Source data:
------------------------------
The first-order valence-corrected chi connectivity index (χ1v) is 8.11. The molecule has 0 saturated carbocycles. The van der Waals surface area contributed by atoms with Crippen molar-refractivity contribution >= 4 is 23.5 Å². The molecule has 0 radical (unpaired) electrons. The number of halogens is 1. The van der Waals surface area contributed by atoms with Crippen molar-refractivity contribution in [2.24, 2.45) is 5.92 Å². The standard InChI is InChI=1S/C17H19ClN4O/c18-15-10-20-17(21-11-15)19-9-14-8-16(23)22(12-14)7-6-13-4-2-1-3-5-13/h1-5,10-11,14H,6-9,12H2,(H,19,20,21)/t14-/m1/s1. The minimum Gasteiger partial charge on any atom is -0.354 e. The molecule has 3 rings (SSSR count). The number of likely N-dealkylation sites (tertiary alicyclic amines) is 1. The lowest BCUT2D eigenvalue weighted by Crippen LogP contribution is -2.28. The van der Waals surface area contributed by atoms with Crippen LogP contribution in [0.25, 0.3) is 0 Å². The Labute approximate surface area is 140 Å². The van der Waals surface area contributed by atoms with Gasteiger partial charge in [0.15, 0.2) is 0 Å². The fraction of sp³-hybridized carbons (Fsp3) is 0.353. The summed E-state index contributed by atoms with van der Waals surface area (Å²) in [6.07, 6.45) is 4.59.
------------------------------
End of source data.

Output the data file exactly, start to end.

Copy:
The first-order valence-corrected chi connectivity index (χ1v) is 8.11. The molecule has 0 saturated carbocycles. The van der Waals surface area contributed by atoms with Crippen molar-refractivity contribution >= 4 is 23.5 Å². The molecule has 0 radical (unpaired) electrons. The number of halogens is 1. The van der Waals surface area contributed by atoms with Crippen molar-refractivity contribution in [2.24, 2.45) is 5.92 Å². The standard InChI is InChI=1S/C17H19ClN4O/c18-15-10-20-17(21-11-15)19-9-14-8-16(23)22(12-14)7-6-13-4-2-1-3-5-13/h1-5,10-11,14H,6-9,12H2,(H,19,20,21)/t14-/m1/s1. The minimum Gasteiger partial charge on any atom is -0.354 e. The molecule has 3 rings (SSSR count). The number of likely N-dealkylation sites (tertiary alicyclic amines) is 1. The lowest BCUT2D eigenvalue weighted by Crippen LogP contribution is -2.28. The van der Waals surface area contributed by atoms with Crippen LogP contribution in [0.25, 0.3) is 0 Å². The Labute approximate surface area is 140 Å². The van der Waals surface area contributed by atoms with Gasteiger partial charge in [0.15, 0.2) is 0 Å². The fraction of sp³-hybridized carbons (Fsp3) is 0.353. The summed E-state index contributed by atoms with van der Waals surface area (Å²) in [6.07, 6.45) is 4.59.